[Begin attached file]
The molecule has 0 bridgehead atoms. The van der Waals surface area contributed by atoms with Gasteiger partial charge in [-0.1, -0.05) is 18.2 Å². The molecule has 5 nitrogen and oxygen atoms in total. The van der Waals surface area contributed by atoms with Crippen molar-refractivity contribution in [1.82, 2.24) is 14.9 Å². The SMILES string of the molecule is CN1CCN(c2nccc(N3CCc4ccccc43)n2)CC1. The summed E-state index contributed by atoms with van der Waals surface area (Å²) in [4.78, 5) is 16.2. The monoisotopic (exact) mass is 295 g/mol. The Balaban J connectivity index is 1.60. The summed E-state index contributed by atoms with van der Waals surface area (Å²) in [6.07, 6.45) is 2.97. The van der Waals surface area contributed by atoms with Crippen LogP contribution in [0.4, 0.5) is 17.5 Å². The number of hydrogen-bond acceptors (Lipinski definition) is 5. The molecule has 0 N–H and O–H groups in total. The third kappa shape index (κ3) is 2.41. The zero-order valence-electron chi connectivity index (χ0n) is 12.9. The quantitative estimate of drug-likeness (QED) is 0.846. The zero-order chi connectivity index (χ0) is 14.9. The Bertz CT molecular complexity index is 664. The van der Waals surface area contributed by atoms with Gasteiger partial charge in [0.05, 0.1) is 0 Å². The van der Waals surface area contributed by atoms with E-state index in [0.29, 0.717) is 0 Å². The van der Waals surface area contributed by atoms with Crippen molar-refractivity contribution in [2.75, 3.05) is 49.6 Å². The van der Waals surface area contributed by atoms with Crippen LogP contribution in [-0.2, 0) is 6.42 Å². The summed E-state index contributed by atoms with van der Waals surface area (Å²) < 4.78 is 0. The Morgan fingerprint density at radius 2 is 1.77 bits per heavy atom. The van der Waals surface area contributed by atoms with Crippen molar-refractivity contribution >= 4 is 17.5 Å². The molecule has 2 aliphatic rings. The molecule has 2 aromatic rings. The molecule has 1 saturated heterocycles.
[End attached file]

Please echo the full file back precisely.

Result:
The molecule has 0 bridgehead atoms. The van der Waals surface area contributed by atoms with Gasteiger partial charge in [-0.1, -0.05) is 18.2 Å². The molecule has 5 nitrogen and oxygen atoms in total. The van der Waals surface area contributed by atoms with Crippen molar-refractivity contribution in [1.82, 2.24) is 14.9 Å². The SMILES string of the molecule is CN1CCN(c2nccc(N3CCc4ccccc43)n2)CC1. The summed E-state index contributed by atoms with van der Waals surface area (Å²) in [4.78, 5) is 16.2. The monoisotopic (exact) mass is 295 g/mol. The Balaban J connectivity index is 1.60. The summed E-state index contributed by atoms with van der Waals surface area (Å²) in [6.07, 6.45) is 2.97. The van der Waals surface area contributed by atoms with Crippen LogP contribution in [0.4, 0.5) is 17.5 Å². The number of hydrogen-bond acceptors (Lipinski definition) is 5. The molecule has 0 N–H and O–H groups in total. The third kappa shape index (κ3) is 2.41. The zero-order valence-electron chi connectivity index (χ0n) is 12.9. The quantitative estimate of drug-likeness (QED) is 0.846. The zero-order chi connectivity index (χ0) is 14.9. The Bertz CT molecular complexity index is 664. The van der Waals surface area contributed by atoms with Gasteiger partial charge in [0.05, 0.1) is 0 Å². The van der Waals surface area contributed by atoms with E-state index in [0.29, 0.717) is 0 Å². The van der Waals surface area contributed by atoms with Crippen molar-refractivity contribution in [2.75, 3.05) is 49.6 Å². The van der Waals surface area contributed by atoms with Crippen LogP contribution in [-0.2, 0) is 6.42 Å². The summed E-state index contributed by atoms with van der Waals surface area (Å²) < 4.78 is 0. The Morgan fingerprint density at radius 2 is 1.77 bits per heavy atom. The van der Waals surface area contributed by atoms with Crippen molar-refractivity contribution >= 4 is 17.5 Å². The molecule has 2 aliphatic rings. The molecule has 2 aromatic rings. The molecule has 1 saturated heterocycles.